HOURS OF LABOUR.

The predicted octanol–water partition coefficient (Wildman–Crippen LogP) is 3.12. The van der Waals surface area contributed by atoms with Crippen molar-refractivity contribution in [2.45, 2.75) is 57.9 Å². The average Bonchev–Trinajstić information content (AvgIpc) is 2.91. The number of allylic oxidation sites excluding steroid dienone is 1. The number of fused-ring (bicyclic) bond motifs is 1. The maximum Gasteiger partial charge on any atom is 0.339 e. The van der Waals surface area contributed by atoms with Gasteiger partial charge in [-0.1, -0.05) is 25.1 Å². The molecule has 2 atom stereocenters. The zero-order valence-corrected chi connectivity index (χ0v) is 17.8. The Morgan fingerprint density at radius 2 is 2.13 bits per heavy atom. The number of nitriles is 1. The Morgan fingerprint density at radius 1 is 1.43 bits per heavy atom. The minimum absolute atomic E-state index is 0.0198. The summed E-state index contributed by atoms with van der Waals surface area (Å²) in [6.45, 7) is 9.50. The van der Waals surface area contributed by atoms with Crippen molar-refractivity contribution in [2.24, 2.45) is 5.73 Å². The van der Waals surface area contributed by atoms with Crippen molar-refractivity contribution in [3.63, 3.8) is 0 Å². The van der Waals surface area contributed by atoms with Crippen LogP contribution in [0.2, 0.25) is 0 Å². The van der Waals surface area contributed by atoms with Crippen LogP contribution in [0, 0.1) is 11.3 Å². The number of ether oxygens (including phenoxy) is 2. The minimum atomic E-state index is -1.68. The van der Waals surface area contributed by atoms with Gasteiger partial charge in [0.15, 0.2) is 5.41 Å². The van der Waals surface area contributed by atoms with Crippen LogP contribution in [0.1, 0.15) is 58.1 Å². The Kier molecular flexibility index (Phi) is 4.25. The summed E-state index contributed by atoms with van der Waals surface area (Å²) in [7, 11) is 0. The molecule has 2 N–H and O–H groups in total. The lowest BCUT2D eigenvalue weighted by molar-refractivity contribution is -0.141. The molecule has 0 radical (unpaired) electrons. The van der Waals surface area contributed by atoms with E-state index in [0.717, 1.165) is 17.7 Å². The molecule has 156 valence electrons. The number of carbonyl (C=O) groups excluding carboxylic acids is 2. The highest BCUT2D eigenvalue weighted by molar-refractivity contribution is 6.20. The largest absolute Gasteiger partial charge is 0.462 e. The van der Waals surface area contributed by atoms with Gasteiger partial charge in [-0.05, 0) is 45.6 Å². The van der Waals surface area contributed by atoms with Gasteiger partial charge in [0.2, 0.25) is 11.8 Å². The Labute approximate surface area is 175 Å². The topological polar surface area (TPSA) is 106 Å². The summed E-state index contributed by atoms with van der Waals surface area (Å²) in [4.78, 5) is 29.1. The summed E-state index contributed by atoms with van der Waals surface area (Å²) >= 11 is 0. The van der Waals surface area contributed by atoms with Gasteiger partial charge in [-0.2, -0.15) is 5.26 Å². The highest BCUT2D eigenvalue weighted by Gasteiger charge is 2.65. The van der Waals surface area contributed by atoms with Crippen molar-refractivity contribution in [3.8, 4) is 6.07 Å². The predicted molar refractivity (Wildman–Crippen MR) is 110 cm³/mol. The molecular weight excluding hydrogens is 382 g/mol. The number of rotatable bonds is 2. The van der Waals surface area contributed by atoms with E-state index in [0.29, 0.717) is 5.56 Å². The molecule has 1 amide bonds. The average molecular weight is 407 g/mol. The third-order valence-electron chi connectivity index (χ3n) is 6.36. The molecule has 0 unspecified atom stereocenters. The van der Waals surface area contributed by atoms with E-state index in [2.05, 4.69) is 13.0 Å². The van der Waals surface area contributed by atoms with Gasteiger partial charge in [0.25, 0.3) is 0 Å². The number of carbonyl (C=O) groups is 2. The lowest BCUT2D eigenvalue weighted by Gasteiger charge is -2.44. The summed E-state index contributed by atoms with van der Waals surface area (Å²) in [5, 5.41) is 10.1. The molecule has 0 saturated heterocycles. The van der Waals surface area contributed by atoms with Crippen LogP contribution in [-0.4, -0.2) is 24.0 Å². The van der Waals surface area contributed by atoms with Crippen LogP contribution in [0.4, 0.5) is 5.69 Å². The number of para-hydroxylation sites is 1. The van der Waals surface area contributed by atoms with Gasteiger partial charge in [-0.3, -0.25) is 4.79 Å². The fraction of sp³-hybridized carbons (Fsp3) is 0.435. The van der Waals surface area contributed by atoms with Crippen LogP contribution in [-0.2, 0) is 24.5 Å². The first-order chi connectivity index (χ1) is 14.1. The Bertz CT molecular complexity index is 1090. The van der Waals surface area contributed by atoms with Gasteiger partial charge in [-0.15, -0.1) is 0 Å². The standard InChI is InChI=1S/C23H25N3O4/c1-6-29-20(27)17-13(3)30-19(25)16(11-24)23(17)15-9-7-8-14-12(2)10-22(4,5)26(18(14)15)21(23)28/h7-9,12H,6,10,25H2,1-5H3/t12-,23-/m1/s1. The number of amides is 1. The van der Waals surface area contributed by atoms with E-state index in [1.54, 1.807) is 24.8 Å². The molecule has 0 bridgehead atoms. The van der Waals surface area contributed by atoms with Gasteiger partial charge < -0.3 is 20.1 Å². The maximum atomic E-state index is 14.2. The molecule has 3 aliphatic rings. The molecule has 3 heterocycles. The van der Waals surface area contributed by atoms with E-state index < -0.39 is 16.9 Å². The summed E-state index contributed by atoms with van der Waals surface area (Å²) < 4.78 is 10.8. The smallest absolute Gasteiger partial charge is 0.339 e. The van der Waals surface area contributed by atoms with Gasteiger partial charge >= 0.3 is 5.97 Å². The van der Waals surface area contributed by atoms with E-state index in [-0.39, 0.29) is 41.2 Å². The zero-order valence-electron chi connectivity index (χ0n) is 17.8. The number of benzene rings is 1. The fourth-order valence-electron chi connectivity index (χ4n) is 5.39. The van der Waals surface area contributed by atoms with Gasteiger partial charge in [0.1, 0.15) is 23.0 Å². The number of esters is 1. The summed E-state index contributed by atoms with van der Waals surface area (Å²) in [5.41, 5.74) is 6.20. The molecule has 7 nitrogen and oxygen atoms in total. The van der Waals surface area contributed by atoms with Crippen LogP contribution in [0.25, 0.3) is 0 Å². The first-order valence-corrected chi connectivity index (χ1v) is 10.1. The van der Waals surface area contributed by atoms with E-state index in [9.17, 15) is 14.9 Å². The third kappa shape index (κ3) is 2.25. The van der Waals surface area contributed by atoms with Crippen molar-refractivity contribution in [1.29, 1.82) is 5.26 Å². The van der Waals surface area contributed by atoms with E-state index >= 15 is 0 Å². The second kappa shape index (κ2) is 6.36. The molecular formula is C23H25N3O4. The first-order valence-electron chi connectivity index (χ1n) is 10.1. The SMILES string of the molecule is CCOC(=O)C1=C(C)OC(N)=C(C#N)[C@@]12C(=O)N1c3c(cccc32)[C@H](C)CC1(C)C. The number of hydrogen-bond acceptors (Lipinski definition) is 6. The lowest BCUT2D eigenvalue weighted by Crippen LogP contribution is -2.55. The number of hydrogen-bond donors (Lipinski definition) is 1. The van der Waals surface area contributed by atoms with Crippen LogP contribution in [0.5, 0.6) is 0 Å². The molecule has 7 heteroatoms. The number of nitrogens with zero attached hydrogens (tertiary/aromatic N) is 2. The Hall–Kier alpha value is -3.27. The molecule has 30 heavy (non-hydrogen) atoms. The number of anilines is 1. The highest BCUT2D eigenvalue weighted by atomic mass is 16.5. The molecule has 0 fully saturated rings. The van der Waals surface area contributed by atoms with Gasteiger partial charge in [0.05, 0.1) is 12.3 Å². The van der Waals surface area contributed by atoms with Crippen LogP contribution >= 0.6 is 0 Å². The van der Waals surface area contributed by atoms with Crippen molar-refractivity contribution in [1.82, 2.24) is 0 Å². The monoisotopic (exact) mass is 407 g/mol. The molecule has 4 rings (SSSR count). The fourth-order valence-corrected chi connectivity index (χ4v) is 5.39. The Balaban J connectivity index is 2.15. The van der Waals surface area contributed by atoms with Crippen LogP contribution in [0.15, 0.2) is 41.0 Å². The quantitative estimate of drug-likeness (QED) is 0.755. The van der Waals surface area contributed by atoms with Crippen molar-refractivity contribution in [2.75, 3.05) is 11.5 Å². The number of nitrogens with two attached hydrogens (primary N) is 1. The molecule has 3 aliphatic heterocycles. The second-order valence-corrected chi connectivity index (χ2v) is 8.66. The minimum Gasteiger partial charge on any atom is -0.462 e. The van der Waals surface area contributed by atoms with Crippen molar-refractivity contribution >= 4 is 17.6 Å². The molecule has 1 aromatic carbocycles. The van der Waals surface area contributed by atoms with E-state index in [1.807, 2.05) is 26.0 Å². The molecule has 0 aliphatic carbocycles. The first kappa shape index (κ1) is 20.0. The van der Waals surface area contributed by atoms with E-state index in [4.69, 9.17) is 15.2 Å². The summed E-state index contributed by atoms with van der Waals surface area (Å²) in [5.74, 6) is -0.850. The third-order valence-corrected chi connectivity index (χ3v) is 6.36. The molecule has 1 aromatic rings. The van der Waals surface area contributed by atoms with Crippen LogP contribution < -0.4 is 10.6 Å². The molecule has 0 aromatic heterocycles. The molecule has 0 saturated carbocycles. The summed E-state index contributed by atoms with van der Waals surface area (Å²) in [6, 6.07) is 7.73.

The Rev J, «*. Hill, of Auck'and, who han shown groat interest m tbo pocial problems of the day, m a recunt addrcsr on " Weal hand Wagf b," took for a peg on which to hunt; his remarks " Hunger knows no Law " fie had himself, he said, been on the verge of starvation for six weeks, and knew from painful experienoe what thos« wordn meant. If law was to be vi heM they mußt abolieh hanger. The rate of w«ges was ■determine! by the oost f living. In t c thirteenth oeotnry Englishmen were, n tbe level of the Chin^eo, and earning l£d per day. At the preu<-' t day the labor of six Engliahmen w b equal to the labor of twenty four Fronchmnn, thirty-two Aus trlans, or eigh'y-four Portuguese. He h«d not been able to find the number no far as Chinamen were concerned. It was the greater use of manMnery which m Hp the Eng'iehman 1 * la'Oor worth so natoh more, and had enabled tbe wo.'kmg olaaees to obtain shorter hours and higher pay, anJ therefore better living. It would be, necessary to legis ate for the restriction of tbe hours of labor aid of trading. Ho ott«d t c benefio al effcots of the pissing ot the Factories Act m Enghi,d m increasing wages, while it decreased the bpufa of labor, and at tbe Bame time show d from statist cs that the peop'e had gown m intelligence and comfort In Eog and they hid nonr 0 JNiue and a-half Houraßill, bat wha 1 would bo tbe effect of an Eight Hours Bill ? Its immediate effect woald be to create a demand for tbe labor of 1,631 672 men m addi ion to thone now employed. He lad not had tlrao to ca cu'ate the reiult of a similar law m New Ze iland ; b t It woald aseurediy provi> most benefioial, ■
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